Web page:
What is a Fever?

A fever is your body’s natural response to an infection. In this post we'll dive deeper into what causes a fever, take a look at the symptoms of fever, and how to measure your temperature. We’ll also touch on other factors that can affect our body temperature and the role sex hormones play in this.

woman lying in bed measuring her temperature with a thermometer

What temperature is a fever?

The CDC considers a fever to be temperatures of 100.4 Fahrenheit or 38 Celsius and above. Fever can last for a few days and there can be a number of different bacteria and viruses that can cause fever. These include the flu and tonsillitis. Depending on the infection, a fever will often go away by itself when the body has successfully fought the infection.

What causes a fever?

When our immune system senses the body is under threat from infection, it heightens its defenses to try to protect us. One way it does this is by raising the body’s temperature. This creates an environment that makes it harder for the virus or bacteria causing the infection to survive and spread.

What are the symptoms of a fever?

A high temperature is the main symptom we associate with fever. However, you may also experience feeling too warm, cold or shivery. It’s common to feel sweaty and clammy. Children with a fever may also have flushed cheeks.

How to measure a fever?

You can measure a fever using a thermometer. There are several places you can measure your temperature on your body. Most people using a digital thermometer measure fever in the mouth, although the ear, armpit, and rectum are also common. Make sure the thermometer is clean before use and read the instructions carefully before you measure.

Fever and COVID-19

Since fever is a common symptom of COVID-19, many people are choosing to take their temperature every day to monitor for fever. If you are worried you have the virus, please follow your government’s guidelines in order to protect yourself and others. If you want to read more advice about COVID-19 you can find info from The World Health Organization here. At Natural Cycles we have also added specific COVID 19 trackers to our app these make it easy for users to document their symptoms.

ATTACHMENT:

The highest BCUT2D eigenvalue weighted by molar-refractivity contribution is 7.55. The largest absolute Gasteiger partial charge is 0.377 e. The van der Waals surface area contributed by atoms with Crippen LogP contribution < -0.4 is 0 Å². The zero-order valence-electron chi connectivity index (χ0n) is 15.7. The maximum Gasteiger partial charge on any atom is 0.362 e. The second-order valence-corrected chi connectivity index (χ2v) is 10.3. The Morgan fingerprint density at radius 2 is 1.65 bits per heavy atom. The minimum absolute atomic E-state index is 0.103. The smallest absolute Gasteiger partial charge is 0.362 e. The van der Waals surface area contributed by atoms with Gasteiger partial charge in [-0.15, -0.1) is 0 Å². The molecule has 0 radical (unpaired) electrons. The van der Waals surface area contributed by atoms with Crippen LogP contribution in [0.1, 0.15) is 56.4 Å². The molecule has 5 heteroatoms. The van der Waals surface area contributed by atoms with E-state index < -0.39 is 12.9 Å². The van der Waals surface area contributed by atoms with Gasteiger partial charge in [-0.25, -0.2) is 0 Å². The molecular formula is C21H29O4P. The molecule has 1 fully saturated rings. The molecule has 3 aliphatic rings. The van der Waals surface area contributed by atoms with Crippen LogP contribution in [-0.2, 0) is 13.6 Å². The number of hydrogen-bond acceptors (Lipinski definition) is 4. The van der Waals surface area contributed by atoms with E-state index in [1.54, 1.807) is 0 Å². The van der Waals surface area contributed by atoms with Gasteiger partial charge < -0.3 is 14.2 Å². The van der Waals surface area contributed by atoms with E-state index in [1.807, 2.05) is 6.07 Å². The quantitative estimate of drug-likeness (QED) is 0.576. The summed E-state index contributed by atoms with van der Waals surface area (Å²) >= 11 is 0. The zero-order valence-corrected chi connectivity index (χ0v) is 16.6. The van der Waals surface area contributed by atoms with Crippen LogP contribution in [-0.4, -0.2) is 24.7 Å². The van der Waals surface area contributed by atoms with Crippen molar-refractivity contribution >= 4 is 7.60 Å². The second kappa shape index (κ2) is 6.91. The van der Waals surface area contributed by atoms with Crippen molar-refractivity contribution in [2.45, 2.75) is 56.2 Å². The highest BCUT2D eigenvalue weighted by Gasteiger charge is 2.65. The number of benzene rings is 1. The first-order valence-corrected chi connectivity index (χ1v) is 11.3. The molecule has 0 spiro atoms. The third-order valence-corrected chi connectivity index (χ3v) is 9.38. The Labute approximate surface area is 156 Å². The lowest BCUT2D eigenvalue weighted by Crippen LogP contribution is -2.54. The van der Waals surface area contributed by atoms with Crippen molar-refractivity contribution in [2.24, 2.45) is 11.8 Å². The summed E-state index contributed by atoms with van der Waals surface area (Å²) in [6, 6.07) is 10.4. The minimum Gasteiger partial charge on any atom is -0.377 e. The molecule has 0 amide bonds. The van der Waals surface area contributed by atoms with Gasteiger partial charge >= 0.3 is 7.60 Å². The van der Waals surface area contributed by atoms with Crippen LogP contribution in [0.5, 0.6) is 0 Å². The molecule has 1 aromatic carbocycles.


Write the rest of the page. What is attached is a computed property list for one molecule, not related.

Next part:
What else can cause our body temperature to rise?

Besides having a fever, there are a few things that can cause our body temperature to fluctuate. You are more likely to notice a change in body temperature if you’re measuring basal body temperature (BBT), as this is done with a thermometer that shows two decimal places. You can still check for fever with a basal thermometer - in fact, you’ll get a more specific temperature reading.

Drinking more than a couple of glasses of wine can cause our body temperature to rise, as can smoking and drug use. You might notice a change in body temperature after meals, as your metabolism is linked to your temperature. A change in sleep pattern can affect our resting body temperature too, as can exercise and increased stress levels. Your temperature readings may also vary due to your sex, age or the time of day you measure. 

Did you know that women’s body temperature changes depending on where she is in her menstrual cycle? This is because there is a link between ovulation and temperature. A fluctuation in sex hormones causes our temperatures to rise after ovulation. 

Measure every day and learn your unique cycle 

Thousands of women around the world are already measuring their temperature every day with Natural Cycles using a basal body thermometer. Our app uses temperature data paired with an algorithm that learns your unique cycle and can identify where you are in your cycle and when you are fertile. That’s right, you can’t get pregnant every day of your cycle! You can use Natural Cycles to plan a pregnancy or as hormone-free birth control depending on your goal. 

Want to learn more about a hormone-free future?

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Written By

Jennifer Gray

A writer with a passion for women’s health, Jennifer Gray has years of experience writing about various reproductive health topics including birth control, planning pregnancy, women’s anatomy, and so much more.

Jack in a suit and tie holding a microphone and giving a presentation.

Scientifically Reviewed

Jack Pearson

With 10 years of experience working in the field of fertility, Jack Pearson is Natural Cycles’ in-house expert. As Medical Affairs Manager, he dedicates his time to conducting groundbreaking research and educating healthcare professionals.